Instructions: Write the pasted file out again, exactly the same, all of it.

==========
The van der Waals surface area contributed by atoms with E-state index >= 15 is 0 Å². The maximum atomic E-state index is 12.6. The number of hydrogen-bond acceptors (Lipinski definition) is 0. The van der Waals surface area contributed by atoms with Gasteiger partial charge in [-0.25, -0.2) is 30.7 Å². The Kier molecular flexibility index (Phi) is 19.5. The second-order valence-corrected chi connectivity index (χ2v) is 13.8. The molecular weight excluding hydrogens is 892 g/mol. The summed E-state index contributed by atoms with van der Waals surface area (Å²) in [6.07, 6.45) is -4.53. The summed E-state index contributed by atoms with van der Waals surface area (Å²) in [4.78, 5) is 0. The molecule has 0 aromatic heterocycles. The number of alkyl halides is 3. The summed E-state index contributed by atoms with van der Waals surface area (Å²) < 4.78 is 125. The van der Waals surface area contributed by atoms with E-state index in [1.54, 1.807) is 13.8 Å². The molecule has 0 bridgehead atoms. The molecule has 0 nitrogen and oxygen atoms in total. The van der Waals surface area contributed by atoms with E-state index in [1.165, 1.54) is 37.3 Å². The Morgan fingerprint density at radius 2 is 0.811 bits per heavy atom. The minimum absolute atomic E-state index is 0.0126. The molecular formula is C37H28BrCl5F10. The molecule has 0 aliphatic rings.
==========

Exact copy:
The van der Waals surface area contributed by atoms with E-state index >= 15 is 0 Å². The maximum atomic E-state index is 12.6. The number of hydrogen-bond acceptors (Lipinski definition) is 0. The van der Waals surface area contributed by atoms with Gasteiger partial charge in [-0.25, -0.2) is 30.7 Å². The Kier molecular flexibility index (Phi) is 19.5. The second-order valence-corrected chi connectivity index (χ2v) is 13.8. The molecular weight excluding hydrogens is 892 g/mol. The summed E-state index contributed by atoms with van der Waals surface area (Å²) in [6.07, 6.45) is -4.53. The summed E-state index contributed by atoms with van der Waals surface area (Å²) in [4.78, 5) is 0. The molecule has 0 aromatic heterocycles. The number of alkyl halides is 3. The summed E-state index contributed by atoms with van der Waals surface area (Å²) < 4.78 is 125. The van der Waals surface area contributed by atoms with E-state index in [1.54, 1.807) is 13.8 Å². The molecule has 0 bridgehead atoms. The molecule has 0 nitrogen and oxygen atoms in total. The van der Waals surface area contributed by atoms with E-state index in [1.165, 1.54) is 37.3 Å². The Morgan fingerprint density at radius 2 is 0.811 bits per heavy atom. The minimum absolute atomic E-state index is 0.0126. The molecular formula is C37H28BrCl5F10. The molecule has 0 aliphatic rings.